Ernest E. Narjot (American (born France), 1826-1898)
Mon Brave, 1871
Oil on canvas 40 in. x 30 in. (101.6 cm x 76.2 cm)
Crocker Art Museum Purchase with funds from Patty and Barry French, conserved with funds provided by Gerald D. Gordon2006.9
Ernest Narjot painted mining scenes, landscapes, portraits and figure studies, and murals. He was born in St. Malo, France, and raised in Paris by artist parents. He received formal art training there, but was lured to California by gold in 1849 and eventually settled in San Francisco. By the 1880s, he was considered one of California’s foremost painters. In 1851, Narjot produced an early painting of mining activities at Foster’s Bar near Downieville. He continued to paint mining subjects for several decades and also illustrated books on early California life. Nostalgia for the “days of 49” was especially high in the early 1880s, when the artist exhibited The Old Times in California, Miners: A Moment of Rest, and Struck it Rich. Though not in exact detail, the painting below closely resembles descriptions of Struck it Rich, which Narjot first showed in 1885. The San Francisco press assessed that scene as “a rugged canyon on the banks of the Yuba river, near Foster’s bar. . . . In the foreground is a red-shirted, grizzled California miner. . . . He is bending forward looking into the pan held by a brother miner, who is pouring out the contents of his pan, at the bottom of which the yellow metal lies. Between the two men and a little farther to the right is a lad . . . [who] appears to be just stepping out from behind some rocks.”1 The red pompom on the young man’s hat, which indicates that he is a French sailor, suggests that the miners are probably French. Narjot never forgot his French heritage and continued to prefer his native language, sometimes incorporating it directly into his work. Mon Brave is a painting about the Franco-Prussian War (1870–71), a conflict between France and Prussia. It depicts a woman kissing the portrait of her soldier boyfriend who has presumably gone off to battle. The wreath in the painting reads “Mon Brave,” and the woman holds forget-me-nots in her hand.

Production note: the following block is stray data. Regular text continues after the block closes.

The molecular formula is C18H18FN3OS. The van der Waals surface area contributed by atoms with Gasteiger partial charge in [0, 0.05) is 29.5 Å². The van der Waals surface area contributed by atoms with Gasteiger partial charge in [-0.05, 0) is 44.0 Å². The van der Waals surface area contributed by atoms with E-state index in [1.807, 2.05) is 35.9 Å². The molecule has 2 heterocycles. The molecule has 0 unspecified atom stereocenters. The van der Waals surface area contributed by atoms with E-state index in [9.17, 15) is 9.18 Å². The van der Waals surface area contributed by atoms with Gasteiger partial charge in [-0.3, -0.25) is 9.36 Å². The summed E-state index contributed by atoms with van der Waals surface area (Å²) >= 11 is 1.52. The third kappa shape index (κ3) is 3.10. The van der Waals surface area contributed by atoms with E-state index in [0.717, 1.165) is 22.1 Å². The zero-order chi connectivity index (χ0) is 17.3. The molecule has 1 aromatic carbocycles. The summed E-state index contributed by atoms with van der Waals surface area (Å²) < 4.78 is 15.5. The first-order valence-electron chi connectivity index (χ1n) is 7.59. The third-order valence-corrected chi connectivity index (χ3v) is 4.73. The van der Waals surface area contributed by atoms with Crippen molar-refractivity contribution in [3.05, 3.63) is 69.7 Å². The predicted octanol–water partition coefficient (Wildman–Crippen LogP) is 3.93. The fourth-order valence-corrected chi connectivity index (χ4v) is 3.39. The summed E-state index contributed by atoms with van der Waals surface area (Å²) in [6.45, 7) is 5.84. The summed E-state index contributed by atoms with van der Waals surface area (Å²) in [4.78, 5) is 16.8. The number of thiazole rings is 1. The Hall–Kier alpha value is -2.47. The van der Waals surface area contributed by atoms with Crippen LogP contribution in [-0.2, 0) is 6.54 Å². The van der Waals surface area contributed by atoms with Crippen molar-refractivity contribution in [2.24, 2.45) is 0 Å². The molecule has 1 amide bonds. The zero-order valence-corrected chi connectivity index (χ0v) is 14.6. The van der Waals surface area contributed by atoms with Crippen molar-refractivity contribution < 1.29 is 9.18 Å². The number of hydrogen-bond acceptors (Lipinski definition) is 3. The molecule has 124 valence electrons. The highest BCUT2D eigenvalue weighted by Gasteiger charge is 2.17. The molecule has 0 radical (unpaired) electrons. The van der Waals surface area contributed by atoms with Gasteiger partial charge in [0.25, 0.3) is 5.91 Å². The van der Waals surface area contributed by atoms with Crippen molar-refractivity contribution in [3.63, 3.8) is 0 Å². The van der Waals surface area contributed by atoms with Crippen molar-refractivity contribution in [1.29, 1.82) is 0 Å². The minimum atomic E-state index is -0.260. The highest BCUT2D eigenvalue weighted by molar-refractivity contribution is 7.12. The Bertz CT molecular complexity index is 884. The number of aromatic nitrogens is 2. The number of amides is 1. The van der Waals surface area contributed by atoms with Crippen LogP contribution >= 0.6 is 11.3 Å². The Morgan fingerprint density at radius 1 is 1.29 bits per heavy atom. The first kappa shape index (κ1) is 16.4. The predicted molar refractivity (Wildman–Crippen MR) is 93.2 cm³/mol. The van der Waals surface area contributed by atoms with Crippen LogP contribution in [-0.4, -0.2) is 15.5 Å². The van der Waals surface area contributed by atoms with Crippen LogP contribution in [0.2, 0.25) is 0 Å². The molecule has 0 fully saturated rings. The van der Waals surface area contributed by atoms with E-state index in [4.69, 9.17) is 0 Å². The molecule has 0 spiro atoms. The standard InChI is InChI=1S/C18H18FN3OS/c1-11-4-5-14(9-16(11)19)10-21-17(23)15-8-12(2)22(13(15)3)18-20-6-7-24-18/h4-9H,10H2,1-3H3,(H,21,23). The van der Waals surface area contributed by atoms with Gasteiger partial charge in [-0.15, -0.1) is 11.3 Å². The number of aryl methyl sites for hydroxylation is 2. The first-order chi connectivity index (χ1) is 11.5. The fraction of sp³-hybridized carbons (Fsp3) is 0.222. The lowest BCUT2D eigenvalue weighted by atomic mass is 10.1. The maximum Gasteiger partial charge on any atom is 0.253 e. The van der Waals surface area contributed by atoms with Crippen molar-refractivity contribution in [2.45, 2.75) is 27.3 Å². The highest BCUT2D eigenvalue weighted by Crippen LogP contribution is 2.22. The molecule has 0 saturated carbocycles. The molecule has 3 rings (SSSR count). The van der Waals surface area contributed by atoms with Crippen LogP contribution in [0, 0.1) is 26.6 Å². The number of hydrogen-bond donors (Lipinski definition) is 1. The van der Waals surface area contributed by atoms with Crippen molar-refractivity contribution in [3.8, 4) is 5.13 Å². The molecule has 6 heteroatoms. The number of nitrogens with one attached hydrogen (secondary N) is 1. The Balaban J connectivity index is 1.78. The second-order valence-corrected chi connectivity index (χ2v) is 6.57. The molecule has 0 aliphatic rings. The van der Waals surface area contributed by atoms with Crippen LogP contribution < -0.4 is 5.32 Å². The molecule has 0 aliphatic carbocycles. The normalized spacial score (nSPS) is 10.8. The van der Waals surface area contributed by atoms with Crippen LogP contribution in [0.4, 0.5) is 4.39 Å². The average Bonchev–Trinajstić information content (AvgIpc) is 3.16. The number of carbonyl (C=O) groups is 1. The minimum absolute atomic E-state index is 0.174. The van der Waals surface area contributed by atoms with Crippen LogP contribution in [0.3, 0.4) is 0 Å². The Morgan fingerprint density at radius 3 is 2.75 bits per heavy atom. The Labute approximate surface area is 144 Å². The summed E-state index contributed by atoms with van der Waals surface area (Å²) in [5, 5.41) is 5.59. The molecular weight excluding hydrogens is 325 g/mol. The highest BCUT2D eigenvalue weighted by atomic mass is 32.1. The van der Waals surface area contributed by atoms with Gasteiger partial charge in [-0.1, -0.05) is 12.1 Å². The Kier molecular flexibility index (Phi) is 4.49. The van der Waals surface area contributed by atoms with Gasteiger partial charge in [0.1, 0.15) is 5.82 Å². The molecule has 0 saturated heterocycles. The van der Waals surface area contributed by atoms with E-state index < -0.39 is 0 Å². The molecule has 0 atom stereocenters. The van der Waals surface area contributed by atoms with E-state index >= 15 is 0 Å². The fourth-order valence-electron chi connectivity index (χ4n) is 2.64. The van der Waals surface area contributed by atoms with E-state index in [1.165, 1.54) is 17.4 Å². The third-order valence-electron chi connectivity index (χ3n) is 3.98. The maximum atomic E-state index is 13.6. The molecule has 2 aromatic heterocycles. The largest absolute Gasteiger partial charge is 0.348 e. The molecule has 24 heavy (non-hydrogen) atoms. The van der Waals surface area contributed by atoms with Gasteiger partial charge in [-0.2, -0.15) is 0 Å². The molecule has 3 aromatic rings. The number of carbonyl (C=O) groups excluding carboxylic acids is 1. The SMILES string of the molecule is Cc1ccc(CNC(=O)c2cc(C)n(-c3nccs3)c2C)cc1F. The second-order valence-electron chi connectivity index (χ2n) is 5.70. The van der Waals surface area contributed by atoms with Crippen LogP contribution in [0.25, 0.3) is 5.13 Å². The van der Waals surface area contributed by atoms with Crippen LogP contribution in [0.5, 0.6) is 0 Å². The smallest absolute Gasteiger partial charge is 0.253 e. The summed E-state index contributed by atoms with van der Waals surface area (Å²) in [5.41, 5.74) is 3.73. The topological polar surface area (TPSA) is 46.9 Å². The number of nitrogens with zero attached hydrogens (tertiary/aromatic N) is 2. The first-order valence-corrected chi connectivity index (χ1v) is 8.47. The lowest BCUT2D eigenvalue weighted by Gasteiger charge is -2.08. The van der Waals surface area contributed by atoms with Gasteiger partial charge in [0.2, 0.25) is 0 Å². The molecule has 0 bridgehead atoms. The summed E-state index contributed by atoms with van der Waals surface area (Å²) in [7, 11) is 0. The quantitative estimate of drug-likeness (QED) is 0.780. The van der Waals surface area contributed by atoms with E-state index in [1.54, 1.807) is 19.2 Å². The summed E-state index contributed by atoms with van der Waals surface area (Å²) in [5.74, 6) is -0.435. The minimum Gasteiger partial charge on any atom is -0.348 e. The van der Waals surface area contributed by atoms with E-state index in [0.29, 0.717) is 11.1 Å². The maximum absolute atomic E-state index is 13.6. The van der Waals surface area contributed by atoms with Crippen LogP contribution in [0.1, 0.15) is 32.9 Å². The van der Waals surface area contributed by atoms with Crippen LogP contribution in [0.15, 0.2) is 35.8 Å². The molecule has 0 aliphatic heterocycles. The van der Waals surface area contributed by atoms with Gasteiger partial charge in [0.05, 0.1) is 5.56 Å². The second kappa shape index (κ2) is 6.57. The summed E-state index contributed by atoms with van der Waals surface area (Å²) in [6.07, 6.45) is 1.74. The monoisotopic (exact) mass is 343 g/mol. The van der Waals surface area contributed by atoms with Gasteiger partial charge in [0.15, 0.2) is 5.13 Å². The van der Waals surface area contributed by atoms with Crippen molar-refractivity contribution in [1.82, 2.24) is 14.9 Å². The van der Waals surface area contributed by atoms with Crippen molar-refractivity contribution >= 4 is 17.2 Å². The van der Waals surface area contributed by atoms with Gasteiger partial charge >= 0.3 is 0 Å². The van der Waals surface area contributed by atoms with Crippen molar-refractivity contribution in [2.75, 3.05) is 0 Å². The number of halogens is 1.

1. San Francisco Chronicle, 4 March 1888. Claudine Chalmers graciously assisted in researching this entry.